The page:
Amy Beach’s parents realized their daughter was a prodigy when she knew 40 songs at the age of one, sang countermelodies at two and composed waltzes at five. As a young child she heard each key in a different color. Unfortunately, she was born in 1867, when opportunities for a female musical prodigy were limited.
Fortunately, her parents didn’t care. When she was eight, they moved from their home in Henniker, N.H., to Boston, where they hired piano teachers Ernst Perabo and Carl Baermann. Word of the child prodigy spread. Her parents received offers to manage Amy’s performances, all of which they turned down.
At 13 she met Henry Wadsworth Longfellow and wrote a song from his poem The Rainy Day. It was the first of her many published compositions.
At 16 she made her professional debut as a pianist and performed as a soloist with the Boston Symphony Orchestra. At 18, she married Dr. Henry Harris Aubrey Beach, a prominent physician 25 years older than she. Amy Beach changed her professional name to Mrs. H.H.A. Beach. At her husband’s request she limited her performances to one recital a year, donating the proceeds to charity. He encouraged her to focus on composing music though she’d only had a year of formal training.
As Mrs. H.H.A. Beach she played the role of society wife, but she had few household duties and used her free time to compose.
Amy Beach’s first major composition was the Mass in E-Flat, which was performed by the Handel and Haydn Society on Feb. 7, 1892. It was her first major success and catapulted her into the ranks of America’s foremost composers. That position was confirmed in 1896, when the Boston Symphony Orchestra performed her Gaelic Symphony in E Minor, Op. 32.
She also wrote songs. Ecstasy was so popular the Beaches used the royalties from it to build a large summer home on Cape Cod.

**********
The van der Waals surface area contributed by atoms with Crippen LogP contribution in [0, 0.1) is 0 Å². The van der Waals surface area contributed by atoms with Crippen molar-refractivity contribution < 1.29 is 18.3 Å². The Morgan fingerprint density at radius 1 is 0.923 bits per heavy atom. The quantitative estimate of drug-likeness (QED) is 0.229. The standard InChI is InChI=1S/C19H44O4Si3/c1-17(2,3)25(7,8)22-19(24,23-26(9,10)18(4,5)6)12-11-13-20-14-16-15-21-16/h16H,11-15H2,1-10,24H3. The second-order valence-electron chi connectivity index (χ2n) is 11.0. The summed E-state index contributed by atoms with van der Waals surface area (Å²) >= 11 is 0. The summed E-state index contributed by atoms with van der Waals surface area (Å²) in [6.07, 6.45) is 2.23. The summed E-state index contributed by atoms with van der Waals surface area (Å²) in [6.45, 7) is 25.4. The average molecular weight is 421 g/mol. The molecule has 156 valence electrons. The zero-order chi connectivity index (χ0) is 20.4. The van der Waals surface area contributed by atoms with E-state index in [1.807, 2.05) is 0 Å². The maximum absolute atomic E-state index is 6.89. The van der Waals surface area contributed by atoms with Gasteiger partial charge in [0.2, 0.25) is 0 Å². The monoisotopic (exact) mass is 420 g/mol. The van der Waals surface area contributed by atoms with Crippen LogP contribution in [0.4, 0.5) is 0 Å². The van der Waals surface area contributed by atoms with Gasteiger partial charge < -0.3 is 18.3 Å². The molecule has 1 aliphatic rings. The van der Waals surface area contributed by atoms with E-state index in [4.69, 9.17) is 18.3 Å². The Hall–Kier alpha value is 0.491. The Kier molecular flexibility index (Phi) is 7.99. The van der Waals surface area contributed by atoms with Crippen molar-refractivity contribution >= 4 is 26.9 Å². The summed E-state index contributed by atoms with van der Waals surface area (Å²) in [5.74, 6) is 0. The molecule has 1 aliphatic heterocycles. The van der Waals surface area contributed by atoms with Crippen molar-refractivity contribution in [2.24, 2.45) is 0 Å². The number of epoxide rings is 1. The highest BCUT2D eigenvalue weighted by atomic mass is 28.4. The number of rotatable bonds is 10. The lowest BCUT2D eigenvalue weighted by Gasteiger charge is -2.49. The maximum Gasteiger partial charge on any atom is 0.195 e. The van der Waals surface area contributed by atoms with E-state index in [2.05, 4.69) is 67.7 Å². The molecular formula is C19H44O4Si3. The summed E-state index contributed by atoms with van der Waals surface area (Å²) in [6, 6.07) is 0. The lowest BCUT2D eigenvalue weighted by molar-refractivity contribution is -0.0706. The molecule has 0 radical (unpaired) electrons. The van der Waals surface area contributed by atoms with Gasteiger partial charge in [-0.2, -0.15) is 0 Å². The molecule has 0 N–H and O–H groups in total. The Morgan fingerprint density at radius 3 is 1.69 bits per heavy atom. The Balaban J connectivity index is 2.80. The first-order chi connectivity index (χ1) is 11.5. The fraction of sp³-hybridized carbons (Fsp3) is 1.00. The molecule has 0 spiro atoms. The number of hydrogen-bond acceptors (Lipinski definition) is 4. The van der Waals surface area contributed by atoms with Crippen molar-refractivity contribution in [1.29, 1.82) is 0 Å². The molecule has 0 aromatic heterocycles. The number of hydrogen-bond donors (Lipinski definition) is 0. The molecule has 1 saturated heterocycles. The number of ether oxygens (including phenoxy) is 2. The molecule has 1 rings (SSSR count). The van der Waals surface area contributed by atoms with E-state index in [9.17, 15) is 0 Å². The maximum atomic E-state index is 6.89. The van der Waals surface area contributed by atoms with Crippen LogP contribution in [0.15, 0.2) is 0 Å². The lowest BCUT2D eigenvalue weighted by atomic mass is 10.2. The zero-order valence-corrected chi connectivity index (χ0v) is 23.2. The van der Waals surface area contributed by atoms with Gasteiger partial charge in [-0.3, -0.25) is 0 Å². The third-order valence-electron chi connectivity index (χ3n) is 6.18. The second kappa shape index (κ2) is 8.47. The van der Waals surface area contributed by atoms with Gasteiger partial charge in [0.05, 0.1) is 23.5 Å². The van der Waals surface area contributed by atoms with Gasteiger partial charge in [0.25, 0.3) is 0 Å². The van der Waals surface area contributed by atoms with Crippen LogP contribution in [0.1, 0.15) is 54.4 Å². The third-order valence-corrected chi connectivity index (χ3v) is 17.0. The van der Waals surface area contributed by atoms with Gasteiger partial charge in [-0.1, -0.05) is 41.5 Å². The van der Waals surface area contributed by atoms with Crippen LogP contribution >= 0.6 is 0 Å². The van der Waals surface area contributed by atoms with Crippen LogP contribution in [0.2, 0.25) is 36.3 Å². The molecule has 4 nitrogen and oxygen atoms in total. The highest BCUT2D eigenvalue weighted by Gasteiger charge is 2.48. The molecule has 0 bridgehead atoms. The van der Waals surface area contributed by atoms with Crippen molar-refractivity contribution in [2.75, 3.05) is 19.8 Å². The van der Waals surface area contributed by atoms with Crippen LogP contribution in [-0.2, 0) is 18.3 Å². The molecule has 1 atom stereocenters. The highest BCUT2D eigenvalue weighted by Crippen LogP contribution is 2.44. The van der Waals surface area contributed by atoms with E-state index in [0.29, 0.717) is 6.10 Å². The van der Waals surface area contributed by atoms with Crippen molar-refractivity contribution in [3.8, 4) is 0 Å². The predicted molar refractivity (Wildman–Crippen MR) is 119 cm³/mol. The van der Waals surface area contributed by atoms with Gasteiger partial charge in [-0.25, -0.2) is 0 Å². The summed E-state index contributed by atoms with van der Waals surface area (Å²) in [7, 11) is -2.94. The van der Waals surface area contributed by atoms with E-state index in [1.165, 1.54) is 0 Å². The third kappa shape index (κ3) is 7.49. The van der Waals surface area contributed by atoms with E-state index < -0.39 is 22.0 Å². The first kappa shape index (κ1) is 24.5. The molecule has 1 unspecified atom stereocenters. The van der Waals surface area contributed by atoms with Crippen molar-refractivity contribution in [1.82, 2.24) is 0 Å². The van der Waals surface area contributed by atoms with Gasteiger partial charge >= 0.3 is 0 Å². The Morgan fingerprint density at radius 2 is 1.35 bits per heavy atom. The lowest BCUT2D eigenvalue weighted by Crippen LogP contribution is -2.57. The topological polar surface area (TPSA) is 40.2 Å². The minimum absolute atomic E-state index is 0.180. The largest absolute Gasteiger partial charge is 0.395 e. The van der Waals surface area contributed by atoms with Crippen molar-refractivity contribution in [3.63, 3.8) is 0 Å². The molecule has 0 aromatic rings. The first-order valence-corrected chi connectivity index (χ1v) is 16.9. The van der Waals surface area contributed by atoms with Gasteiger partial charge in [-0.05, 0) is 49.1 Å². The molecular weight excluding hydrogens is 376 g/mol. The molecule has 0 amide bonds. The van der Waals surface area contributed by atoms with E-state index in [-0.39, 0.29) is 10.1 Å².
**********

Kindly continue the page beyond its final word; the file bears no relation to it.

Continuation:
Amy Beach would write 150 works during her lifetime: church music, songs, chamber music and orchestral works. (For a sample of her work, click here.) Fifty-four years after her death, the Boston Pops Orchestra paid tribute to Amy Beach. Keith Lockhart led a concert of her works. Her name was also added to the granite wall on the Hatch Shell along with Bach, Handel, Chopin, Debussy, MacDowell, and Beethoven.
Dr. Beach died in 1910, when Amy was still in her early 40s. She decided to tour Europe for three years, playing her own compositions on the piano. She established her reputation playing with Europe’s finest orchestras until the start of World War I forced her to return home.
Throughout her life, Amy Beach would stay in touch with her family and friends in Henniker and Hillsboro, N.H., In 1921, she took up summer residence at the MacDowell Colony in Peterborough, N.H. She incorporated melodies sung by a thrush family near her MacDowell studio into two of her most famous piano pieces, Hermit Thrush at Eve and Hermit Thrush at Morning. As a young girl she had contributed to ornithological science by writing down bird songs as she heard them.
Amy Beach spent winters in New York City, where she performed, composed and encouraged young students. Her admirers formed ‘Beach Clubs’ around the country. She visited them during her travels, sometimes performing impromptu recitals. She also wrote about music. During World War II she wrote, “Music must elevate. Because it is spiritual, it must give us courage to live and to fight for those things in life worth fighting for—whether we struggle on the battlefield or in our daily lives.”
She retired in 1940, ill with heart disease, and died on Dec. 27, 1944.
Thanks to More Than Petticoats: Remarkable New Hampshire Women by Gail Underwood Parker.